Celebrity Bone of the Week

No, it's not bones of celebrities, the bones themselves are the stars in our week-by-week cut-out-and-keep guide to the difference between you and a large floppy heap on the floor.

And without further ado, let's get straight to the bones!

  1. The humerus. Developed at Los Alamos, New Mexico by U.S. scientists, the humerus is the bone that enables us to nudge people with a wink and a knowing smile, giving rise to the phrase 'humerus innuendo'. It can be retro-fitted to a conventional elbow by a trained osteopath for as little as 12.99 a month, with nothing to pay for a year. The humerus often goes under its stage name of the 'funny bone' - so-called because it doesn't half feel funny when you catch it on the bedside table. It requires little maintenance apart from a simple visual inspection once every six months for external cracks or flaking.

  2. The thoracic vertebrae. Even eminent bone scientists are still unsure exactly where these bones are and what they do, but they may be a kind of natural xylophone. The developmental biologist Keith Glans has suggested that they evolved so that, when primitive man was threatened by one of those wooly mammoths out of 10,000 Years BC, or Raquel Welch, they could distract the predator's attention by playing a medley of evergreen pub songs on their own spine. Before Glans finally became a permanent guest at the San Antonio Psychiatric Correctional Facility in 1992, he went on to suggest that Cro-Magnon Man might well have hypnotised and trapped rabbits and other small mammals by tinkling out a selection of 'Folking Up the Classics' on his own ribcage.

  3. The clavicle. Also known as the collarbone. Without this vital bone we would be unable to break it playing rugby and get eight weeks off school. Sharpened dinosaur collarbones make excellent weapons for hand-to-hand fighting, and the smaller human version can even be fashioned into a kind of makeshift cutlery. The clavicle was also a favoured musical instrument in Victorian times, delighting many with its gentle tone and responsive touch. Or was that the clavichord? I get so confused sometimes with all the voices in my head. Always the voices. They tell me to do things. Sometimes if it weren't for the stained hacksaw and the smell of industrial detergent in the car boot, I'd have no idea what I'd been up to the previous night. Anyway. Passons.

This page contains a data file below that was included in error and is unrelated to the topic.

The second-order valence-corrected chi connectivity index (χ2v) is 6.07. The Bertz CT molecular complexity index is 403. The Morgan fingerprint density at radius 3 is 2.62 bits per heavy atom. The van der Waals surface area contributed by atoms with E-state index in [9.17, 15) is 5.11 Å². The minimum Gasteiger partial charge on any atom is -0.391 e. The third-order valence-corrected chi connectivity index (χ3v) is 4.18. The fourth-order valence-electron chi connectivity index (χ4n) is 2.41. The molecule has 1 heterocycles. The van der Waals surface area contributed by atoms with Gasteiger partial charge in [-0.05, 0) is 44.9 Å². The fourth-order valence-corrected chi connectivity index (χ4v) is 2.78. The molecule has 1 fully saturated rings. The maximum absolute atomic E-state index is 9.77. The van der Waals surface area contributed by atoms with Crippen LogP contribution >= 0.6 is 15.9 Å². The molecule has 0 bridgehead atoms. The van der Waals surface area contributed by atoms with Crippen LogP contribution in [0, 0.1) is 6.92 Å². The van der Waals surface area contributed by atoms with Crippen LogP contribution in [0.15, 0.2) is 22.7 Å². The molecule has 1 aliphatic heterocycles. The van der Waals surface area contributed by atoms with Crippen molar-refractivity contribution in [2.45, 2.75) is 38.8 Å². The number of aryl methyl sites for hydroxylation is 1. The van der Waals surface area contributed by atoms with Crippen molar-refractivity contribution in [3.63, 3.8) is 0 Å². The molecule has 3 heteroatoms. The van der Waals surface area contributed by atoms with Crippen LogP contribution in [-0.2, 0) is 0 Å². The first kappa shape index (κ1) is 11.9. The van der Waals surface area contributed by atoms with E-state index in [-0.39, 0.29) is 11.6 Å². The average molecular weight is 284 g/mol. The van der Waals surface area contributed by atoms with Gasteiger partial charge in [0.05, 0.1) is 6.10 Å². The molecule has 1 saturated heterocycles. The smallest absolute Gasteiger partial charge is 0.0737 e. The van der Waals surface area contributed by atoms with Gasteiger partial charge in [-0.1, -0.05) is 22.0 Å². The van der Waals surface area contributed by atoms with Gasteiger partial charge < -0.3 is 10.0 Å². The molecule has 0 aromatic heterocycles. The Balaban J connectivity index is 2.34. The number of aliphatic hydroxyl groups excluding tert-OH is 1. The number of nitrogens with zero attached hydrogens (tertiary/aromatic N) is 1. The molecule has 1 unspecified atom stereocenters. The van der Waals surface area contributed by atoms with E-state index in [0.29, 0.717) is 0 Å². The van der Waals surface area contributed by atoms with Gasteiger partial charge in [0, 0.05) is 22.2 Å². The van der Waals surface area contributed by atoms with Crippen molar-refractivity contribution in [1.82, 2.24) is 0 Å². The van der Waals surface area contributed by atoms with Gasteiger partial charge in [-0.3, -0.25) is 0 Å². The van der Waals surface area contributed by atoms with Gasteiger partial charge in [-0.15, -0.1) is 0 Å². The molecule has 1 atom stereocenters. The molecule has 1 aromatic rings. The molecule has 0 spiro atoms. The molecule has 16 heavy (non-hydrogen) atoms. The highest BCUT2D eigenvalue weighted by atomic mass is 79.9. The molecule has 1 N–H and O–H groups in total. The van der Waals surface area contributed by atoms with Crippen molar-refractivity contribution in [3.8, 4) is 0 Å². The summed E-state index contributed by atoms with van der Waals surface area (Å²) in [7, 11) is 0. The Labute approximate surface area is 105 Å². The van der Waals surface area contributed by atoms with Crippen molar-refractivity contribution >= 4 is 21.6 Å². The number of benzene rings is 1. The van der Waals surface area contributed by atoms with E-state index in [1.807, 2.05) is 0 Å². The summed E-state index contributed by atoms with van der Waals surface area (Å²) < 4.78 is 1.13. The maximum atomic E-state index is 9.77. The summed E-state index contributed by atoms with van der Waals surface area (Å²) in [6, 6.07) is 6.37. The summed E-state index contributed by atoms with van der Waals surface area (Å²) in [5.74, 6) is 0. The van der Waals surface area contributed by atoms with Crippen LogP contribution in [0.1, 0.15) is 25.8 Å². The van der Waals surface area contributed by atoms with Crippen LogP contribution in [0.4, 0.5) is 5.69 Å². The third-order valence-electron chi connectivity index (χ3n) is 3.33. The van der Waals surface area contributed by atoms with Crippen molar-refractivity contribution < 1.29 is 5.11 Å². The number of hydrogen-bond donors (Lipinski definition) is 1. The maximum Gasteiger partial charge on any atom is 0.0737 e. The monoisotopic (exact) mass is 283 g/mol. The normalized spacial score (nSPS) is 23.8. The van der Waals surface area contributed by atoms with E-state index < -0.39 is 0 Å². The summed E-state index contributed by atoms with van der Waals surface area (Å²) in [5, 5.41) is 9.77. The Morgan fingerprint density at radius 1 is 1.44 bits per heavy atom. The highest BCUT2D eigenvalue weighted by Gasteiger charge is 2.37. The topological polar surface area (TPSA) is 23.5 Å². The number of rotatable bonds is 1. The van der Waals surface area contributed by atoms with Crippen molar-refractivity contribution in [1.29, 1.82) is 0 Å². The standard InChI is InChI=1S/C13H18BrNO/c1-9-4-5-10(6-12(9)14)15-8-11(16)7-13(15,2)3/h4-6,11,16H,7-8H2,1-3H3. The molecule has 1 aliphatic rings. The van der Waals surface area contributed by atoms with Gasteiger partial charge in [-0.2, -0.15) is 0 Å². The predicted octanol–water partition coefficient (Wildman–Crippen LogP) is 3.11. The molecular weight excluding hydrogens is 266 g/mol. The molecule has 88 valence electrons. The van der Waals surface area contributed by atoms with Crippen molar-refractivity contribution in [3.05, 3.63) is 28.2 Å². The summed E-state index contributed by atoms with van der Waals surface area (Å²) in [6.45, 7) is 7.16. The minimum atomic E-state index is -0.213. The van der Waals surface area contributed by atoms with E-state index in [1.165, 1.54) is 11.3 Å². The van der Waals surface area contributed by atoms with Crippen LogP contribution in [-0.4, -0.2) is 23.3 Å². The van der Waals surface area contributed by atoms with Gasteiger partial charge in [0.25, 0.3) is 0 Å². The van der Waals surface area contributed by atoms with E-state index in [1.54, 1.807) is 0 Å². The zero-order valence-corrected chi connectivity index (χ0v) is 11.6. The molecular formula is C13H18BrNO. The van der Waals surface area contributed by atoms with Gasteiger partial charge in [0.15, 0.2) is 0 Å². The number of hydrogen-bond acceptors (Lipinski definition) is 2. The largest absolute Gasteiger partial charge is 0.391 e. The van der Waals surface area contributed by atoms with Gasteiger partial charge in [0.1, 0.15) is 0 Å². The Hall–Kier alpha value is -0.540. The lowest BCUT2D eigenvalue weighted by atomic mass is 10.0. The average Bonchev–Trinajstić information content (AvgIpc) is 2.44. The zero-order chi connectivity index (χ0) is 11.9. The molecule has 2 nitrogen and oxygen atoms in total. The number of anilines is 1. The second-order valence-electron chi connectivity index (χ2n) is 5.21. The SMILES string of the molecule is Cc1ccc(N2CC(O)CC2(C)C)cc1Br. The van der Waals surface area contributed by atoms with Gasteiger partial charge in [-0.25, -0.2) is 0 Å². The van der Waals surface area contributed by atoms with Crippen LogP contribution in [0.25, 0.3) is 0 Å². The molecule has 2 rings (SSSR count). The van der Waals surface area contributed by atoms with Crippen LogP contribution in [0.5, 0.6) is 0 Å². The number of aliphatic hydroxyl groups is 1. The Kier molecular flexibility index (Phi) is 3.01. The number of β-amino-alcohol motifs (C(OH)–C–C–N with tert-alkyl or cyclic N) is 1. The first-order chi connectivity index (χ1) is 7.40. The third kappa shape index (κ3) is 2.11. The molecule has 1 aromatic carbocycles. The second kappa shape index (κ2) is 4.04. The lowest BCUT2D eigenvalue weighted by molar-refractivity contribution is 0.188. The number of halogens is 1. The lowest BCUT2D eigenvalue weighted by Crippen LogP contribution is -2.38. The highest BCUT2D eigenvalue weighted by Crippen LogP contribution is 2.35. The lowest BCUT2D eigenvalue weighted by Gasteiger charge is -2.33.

4. The mandible. Best remembered for its popular '60s double-act with comedian and singer Maxilla, the mandible is today a vital part of our jaws which enables us to eat potato croquettes, jam, and undercooked sprouts. Invented in 1719 by the Glasgow physician Mad Jack 'Sputum' McMiserly, the mandible was an immediate success, as up to that time people had been unable to chew food and were forced to get their dogs to chew everything for them. It remains one of today's most popular bones, and was awarded the Order of Merit in 1977 for its work with undernourished children and salamanders.

  5. The coccyx. This bone was invented for comedy value by 19th-century physicians. The name comes from the Latin for 'cuckoo', which simply underlines the piss-taking aspect of the whole thing. The coccyx is a vestigial remnant of the tail that Man discarded when he came down from the trees because it spoils the fit of 501s. Today it is used only for spawning mirth among anatomy students, a few implausible X-Files plots, and as a nutritious bone snack for the under-5s.

  6. The nose. In fact the nose is not really a bone at all, but actually cartilage, which is the same stuff they make sharks and footballers' knees out of. The nose protrudes from the front of one's face for no readily apparent reason. What other part of your body demands constant wiping yet offers no reward in return? Perhaps the best argument for noses is that without them the popular party game of passing matchboxes around with your nose would be all but impossible.

  7. The scapula. Otherwise known as the shoulderblade. The scapula is about the size of a frisbee, but less aerodynamic. Comedian and tosspot Jim Davidson once auctioned his left scapula for charity, but received no takers. The shoulderblade is useless for cutting things - a Stanley knife is probably a wiser investment for that sort of caper.

  8. The radius. Also known as 'that bone in your forearm, is it the radium or the ulcer, I can't remember', the radius provides most of the structural strength you need to play darts, or give someone a Chinese burn. Although not one of the most famous bones, and generally confused with vague memories of school geometry, the radius has recently come to prominence after bejewelled jungle 'musician' Goldie had both his insured for over a million dollars apiece. No-one knows why.

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